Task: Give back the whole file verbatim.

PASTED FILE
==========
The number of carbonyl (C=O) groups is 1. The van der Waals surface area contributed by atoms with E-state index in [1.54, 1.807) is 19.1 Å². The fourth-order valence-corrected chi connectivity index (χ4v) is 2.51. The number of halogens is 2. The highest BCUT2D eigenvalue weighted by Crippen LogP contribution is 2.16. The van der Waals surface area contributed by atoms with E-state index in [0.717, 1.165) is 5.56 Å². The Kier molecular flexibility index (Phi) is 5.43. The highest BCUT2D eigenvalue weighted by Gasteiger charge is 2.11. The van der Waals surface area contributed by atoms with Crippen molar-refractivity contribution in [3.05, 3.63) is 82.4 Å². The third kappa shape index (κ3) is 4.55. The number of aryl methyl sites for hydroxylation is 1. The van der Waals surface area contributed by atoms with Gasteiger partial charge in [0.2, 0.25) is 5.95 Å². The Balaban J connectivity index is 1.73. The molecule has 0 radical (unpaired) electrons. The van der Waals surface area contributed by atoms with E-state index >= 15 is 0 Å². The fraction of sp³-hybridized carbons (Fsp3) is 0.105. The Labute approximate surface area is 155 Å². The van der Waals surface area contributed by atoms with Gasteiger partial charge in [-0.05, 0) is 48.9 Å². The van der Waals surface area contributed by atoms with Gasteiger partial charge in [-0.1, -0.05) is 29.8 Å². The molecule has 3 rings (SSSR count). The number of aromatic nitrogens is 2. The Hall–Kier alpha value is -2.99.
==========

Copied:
The number of carbonyl (C=O) groups is 1. The van der Waals surface area contributed by atoms with E-state index in [1.54, 1.807) is 19.1 Å². The fourth-order valence-corrected chi connectivity index (χ4v) is 2.51. The number of halogens is 2. The highest BCUT2D eigenvalue weighted by Crippen LogP contribution is 2.16. The van der Waals surface area contributed by atoms with E-state index in [0.717, 1.165) is 5.56 Å². The Kier molecular flexibility index (Phi) is 5.43. The highest BCUT2D eigenvalue weighted by Gasteiger charge is 2.11. The van der Waals surface area contributed by atoms with Crippen molar-refractivity contribution in [3.05, 3.63) is 82.4 Å². The third kappa shape index (κ3) is 4.55. The number of aryl methyl sites for hydroxylation is 1. The van der Waals surface area contributed by atoms with Gasteiger partial charge in [0.2, 0.25) is 5.95 Å². The Balaban J connectivity index is 1.73. The molecule has 0 radical (unpaired) electrons. The van der Waals surface area contributed by atoms with E-state index >= 15 is 0 Å². The fraction of sp³-hybridized carbons (Fsp3) is 0.105. The Labute approximate surface area is 155 Å². The van der Waals surface area contributed by atoms with Gasteiger partial charge in [-0.05, 0) is 48.9 Å². The van der Waals surface area contributed by atoms with Gasteiger partial charge in [-0.1, -0.05) is 29.8 Å². The molecule has 3 rings (SSSR count). The number of aromatic nitrogens is 2. The Hall–Kier alpha value is -2.99.